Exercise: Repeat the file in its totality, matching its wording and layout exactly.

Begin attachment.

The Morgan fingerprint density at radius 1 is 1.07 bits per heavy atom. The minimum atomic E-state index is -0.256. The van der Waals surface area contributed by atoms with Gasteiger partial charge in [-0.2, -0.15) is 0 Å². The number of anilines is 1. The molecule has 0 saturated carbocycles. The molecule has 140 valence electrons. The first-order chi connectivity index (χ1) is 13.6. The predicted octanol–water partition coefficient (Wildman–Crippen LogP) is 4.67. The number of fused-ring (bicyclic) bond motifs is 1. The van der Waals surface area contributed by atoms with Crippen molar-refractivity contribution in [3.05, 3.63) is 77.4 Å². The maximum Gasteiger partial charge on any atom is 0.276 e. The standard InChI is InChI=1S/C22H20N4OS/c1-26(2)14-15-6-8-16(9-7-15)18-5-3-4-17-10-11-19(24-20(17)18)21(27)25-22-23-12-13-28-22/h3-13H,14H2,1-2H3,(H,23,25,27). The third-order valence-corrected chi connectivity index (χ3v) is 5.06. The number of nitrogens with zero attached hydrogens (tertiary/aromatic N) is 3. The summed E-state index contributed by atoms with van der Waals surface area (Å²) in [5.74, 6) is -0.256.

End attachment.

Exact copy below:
The Morgan fingerprint density at radius 1 is 1.07 bits per heavy atom. The minimum atomic E-state index is -0.256. The van der Waals surface area contributed by atoms with Gasteiger partial charge in [-0.2, -0.15) is 0 Å². The number of anilines is 1. The molecule has 0 saturated carbocycles. The molecule has 140 valence electrons. The first-order chi connectivity index (χ1) is 13.6. The predicted octanol–water partition coefficient (Wildman–Crippen LogP) is 4.67. The number of fused-ring (bicyclic) bond motifs is 1. The van der Waals surface area contributed by atoms with Crippen molar-refractivity contribution in [3.05, 3.63) is 77.4 Å². The maximum Gasteiger partial charge on any atom is 0.276 e. The standard InChI is InChI=1S/C22H20N4OS/c1-26(2)14-15-6-8-16(9-7-15)18-5-3-4-17-10-11-19(24-20(17)18)21(27)25-22-23-12-13-28-22/h3-13H,14H2,1-2H3,(H,23,25,27). The third-order valence-corrected chi connectivity index (χ3v) is 5.06. The number of nitrogens with zero attached hydrogens (tertiary/aromatic N) is 3. The summed E-state index contributed by atoms with van der Waals surface area (Å²) in [5.74, 6) is -0.256.